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The 464th Bomb Group in WWII - Flightline

Mission Sortie Designation

     This is transcript of an email discussion between two members of the 15th AF - Seymour Gaynes, 455 BG and Robert Hoskinson, 464 BG,778, regarding mission/sortie designations and the awarding of medals and oak leaf clusters by the government.

     From: Robert Hoskinson
     To: Seymour Gaynes
     Date: Tue, 23 Dec 2003 17:34:33 -0500
         My friend, I am not the joker who left the message on Dec. 14 but I would like to hear more about the missions and air medals.
          Our crew was in the 15th AF, 464th BG, 778th BS. When we first arrived in Pantanella AB, Italy, we were advised you had to have 50 COMPLETED "missions" to earn a trip back home.
         Then in Nov. '44 this was changed to the need for 35 completed "sorties" to earn a trip back home. We were aware that some of the missions got you credit for two, others credit for one. Believe me, Vienna, Munich, Blechhammer, etc. deserved credit for two if that was the way they wanted it.
         Sorties got you credit for only one wherever your target. As for "Air Medals," our Deputy Operations Officer advised us we would have to complete 10 missions to earn the first Air Medal, then for each additional 10 completed, you got an Oak Leaf Cluster in lieu of another medal. The same stood when the count was changed from 50 to 35. Our crew completed at least 32 (some completed 34 and 36) sorties (this would have been 53 missions under the old method), before the saga in Europe came to a close.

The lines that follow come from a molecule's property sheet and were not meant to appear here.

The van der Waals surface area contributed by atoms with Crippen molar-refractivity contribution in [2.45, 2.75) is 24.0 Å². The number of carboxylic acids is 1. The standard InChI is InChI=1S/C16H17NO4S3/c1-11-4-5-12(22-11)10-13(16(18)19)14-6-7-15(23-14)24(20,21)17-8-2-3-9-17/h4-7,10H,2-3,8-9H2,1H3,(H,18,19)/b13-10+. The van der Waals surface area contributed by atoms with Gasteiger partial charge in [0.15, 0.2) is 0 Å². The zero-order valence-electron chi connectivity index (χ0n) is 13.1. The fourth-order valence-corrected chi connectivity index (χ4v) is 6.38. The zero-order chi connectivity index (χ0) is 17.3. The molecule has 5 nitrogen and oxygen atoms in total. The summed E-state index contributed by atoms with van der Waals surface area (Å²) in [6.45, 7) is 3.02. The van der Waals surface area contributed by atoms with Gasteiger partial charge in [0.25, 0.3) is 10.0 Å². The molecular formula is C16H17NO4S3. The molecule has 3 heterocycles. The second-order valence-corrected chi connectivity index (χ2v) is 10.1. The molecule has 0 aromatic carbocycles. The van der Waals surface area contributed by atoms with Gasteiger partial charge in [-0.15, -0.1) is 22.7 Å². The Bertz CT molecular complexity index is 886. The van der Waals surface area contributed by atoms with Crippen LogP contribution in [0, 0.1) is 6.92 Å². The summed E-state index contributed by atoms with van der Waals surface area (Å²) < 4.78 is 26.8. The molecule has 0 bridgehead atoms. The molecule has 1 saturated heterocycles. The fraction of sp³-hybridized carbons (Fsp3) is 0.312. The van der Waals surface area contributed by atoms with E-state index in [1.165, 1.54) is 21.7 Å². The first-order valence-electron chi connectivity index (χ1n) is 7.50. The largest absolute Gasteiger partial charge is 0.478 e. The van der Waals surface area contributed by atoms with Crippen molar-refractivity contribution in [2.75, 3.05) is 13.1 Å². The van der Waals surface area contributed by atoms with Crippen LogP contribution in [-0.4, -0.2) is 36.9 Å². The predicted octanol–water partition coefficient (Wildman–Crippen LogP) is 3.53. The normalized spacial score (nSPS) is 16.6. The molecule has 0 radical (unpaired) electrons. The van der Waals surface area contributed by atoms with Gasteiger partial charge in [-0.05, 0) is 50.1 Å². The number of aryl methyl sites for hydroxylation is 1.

In going to some of the websites, I read of guys receiving an Air Medal for 5 missions and an Oak Leaf Cluster for each additional 5 yet the guys on our crew received only an air medal and two Oak Leaf Clusters. Am curious and would appreciate any info you can give me.
     Regards,
     Bob Hoskinson 464th BG, 778th BS

     From: Seymour Gaynes
     To: Robert Hoskinson
     Date: Tue, 23 Dec 2003 16:40:39 -0800 (PST)
          Hi:
          I was a Navigator in the 455th Bomb Group 15th AAF stationed at a former country estate called San Giovanni a few miles outside of Cerignola, Italy from January to July 1944 when I finished my "50 mission" tour with 35 combat "sorties" (15 of them were considered "doubles").
         In England 8th AAF (which got to Europe in 1942-43) the powers that be deemed a "tour" at 25 missions since they believed not many crews would ever reach that amount alive. Memphis Belle, a B-17, was the first to reach that level and live.
         In 1943 the Army Air Force was putting together a 2nd European heavy bomber air force the 15th, to be stationed in Italy and cover the lower half of Europe below Germany.which included Austria, Hungary, Czechoslovakia, Yugoslavia and of course Romania.